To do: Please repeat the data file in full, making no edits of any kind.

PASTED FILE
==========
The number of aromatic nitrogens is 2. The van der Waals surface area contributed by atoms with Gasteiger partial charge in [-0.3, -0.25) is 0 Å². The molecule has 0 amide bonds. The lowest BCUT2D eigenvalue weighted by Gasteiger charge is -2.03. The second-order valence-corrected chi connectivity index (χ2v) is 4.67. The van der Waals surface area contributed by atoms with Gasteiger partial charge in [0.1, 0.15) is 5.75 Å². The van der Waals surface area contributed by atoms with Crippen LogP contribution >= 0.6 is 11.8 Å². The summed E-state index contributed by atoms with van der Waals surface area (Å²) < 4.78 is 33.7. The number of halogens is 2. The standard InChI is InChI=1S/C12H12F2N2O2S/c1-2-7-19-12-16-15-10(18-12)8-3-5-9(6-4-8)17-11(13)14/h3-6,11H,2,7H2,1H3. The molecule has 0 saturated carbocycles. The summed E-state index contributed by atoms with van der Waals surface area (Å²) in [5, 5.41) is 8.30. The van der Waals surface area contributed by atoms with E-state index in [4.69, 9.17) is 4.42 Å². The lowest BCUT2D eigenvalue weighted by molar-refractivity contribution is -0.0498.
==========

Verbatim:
The number of aromatic nitrogens is 2. The van der Waals surface area contributed by atoms with Gasteiger partial charge in [-0.3, -0.25) is 0 Å². The molecule has 0 amide bonds. The lowest BCUT2D eigenvalue weighted by Gasteiger charge is -2.03. The second-order valence-corrected chi connectivity index (χ2v) is 4.67. The van der Waals surface area contributed by atoms with Gasteiger partial charge in [0.1, 0.15) is 5.75 Å². The van der Waals surface area contributed by atoms with Crippen LogP contribution >= 0.6 is 11.8 Å². The summed E-state index contributed by atoms with van der Waals surface area (Å²) < 4.78 is 33.7. The number of halogens is 2. The standard InChI is InChI=1S/C12H12F2N2O2S/c1-2-7-19-12-16-15-10(18-12)8-3-5-9(6-4-8)17-11(13)14/h3-6,11H,2,7H2,1H3. The molecule has 0 saturated carbocycles. The summed E-state index contributed by atoms with van der Waals surface area (Å²) in [5, 5.41) is 8.30. The van der Waals surface area contributed by atoms with E-state index in [4.69, 9.17) is 4.42 Å². The lowest BCUT2D eigenvalue weighted by molar-refractivity contribution is -0.0498.